To determine whether a worker is an employee or an independent contractor, the Department of Labor evaluates the “economic realities” of the employer’s relationship with the worker, essentially looking at whether the worker is economically dependent on the business of the employer. Among the factors considered are:
- The extent to which the work done is an integral part of the employer’s business;
- Whether the worker’s managerial skills affect his or her opportunity for profit or loss;
- The relative investments in facilities and equipment by the worker and the employer;
- Whether the worker exercises independent business judgment;
- The permanency of the worker’s relationship with the employer;
- The nature and degree of control by the employer over when and how the worker performs the job.
Sometimes, employers violate the wage and hour laws by not paying at all. It is a common misconception that interns need not be paid. To the contrary, for-profit business must generally pay their “unpaid” interns unless the internship satisfies a six-factor test set forth by the Department of Labor. Under that test, an internship may be unpaid only if:
- The internship is similar to training that would be given in an educational environment;
- The internship experience is for the benefit of the intern;
- The intern does not displace regular employees, but works under close supervision of existing staff;
- The employer that provides the training derives no immediate advantage from the activities of the intern, and on occasion its operations may actually be impeded;
- The intern is not necessarily entitled to a job at the conclusion of the internship; and,
- The employer and the intern understand that the intern is not entitled to wages for the time spent in the internship.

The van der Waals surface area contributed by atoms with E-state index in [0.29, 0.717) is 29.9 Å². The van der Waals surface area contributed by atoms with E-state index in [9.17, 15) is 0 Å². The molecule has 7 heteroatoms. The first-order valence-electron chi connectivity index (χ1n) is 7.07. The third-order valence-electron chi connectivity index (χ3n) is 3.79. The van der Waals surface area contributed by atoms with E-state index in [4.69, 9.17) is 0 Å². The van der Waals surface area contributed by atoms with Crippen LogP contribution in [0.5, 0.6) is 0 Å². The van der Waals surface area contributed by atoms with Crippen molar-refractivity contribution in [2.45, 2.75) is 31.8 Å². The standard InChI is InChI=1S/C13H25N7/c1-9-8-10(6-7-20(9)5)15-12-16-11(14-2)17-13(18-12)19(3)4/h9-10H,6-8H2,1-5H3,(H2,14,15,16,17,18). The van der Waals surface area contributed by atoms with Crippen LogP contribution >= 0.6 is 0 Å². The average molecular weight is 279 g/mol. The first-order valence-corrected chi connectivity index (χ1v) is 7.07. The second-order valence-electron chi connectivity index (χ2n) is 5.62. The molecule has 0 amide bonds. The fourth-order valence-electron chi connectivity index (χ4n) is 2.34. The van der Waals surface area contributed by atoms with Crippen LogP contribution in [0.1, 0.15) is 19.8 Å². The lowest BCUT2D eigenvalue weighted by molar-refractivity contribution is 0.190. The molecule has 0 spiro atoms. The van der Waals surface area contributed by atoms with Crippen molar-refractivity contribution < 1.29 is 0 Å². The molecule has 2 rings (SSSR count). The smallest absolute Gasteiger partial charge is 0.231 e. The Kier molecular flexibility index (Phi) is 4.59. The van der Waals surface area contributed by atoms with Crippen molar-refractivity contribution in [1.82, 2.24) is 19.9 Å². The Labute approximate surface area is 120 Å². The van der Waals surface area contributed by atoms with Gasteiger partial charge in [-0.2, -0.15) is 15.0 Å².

One final misconception worth noting involves failing to properly pay “tipped employees.” A tipped employee is one who customarily and regularly receives more than $30 in tips per month. Sometimes, employers believe that if an employee receives tips, he or she is not entitled to be paid by the hour. However, even if an employee qualifies as a “tipped employee,” the employer must still pay an hourly wage of at least $2.13. If the combination of the employee’s hourly wages and tips does not equal at least the minimum wage, the employer must then make up the difference. Failing to do so is a minimum wage violation.
Because the FLSA and OMWA are so complex, there are too many types of violations and too many exemptions to list here. The ones identified above are just some of the more common ones. If you are an employee in Lake County, Lorain County, Cuyahoga County, Summit County, Medina County, or Geauga County and think you might be owed overtime or minimum wage that you have not received, contact a wage and hour attorney to determine your rights.
Protecting Employees who Report Wage Theft or Unpaid Wage Violations
If an employee complains that his or her employer is violating the FLSA or the OMWA, or otherwise expresses an objection to the employer’s failure to comply with the wage and hour laws, the employer is prohibited from retaliating against the employee. Unlawful retaliation takes many forms, including firing, suspension, demotion, cutting hours, harassment, and other adverse treatment. For a more detailed discussion about protection from retaliation for employees, visit our whistleblower and retaliation page.
If your employer violates the minimum wage and overtime laws, the employer cannot “make it right” by simply paying what you were owed in the first place. Under the FLSA and OMWA, an employer who fails to pay minimum wage may be required to pay up to three times the amount of unpaid wages, in addition to the employee’s attorneys’ fees. If an employer fails to pay overtime, employees can recover up to twice the amount of unpaid overtime (at the time-and-a-half rate), and their attorneys’ fees.
Contact Us for a Free Consultation
Whether or not you support your family paycheck-to-paycheck, you are entitled to be paid fairly for the work you do. You do not have to tolerate wage theft that puts you and your family’s future at risk. At Bolek Besser Glesius LLC, we have significant experience helping Cleveland employees in your shoes get justice when they are denied overtime, minimum wage, and other salary and benefits that they are owed. Contact us today for help.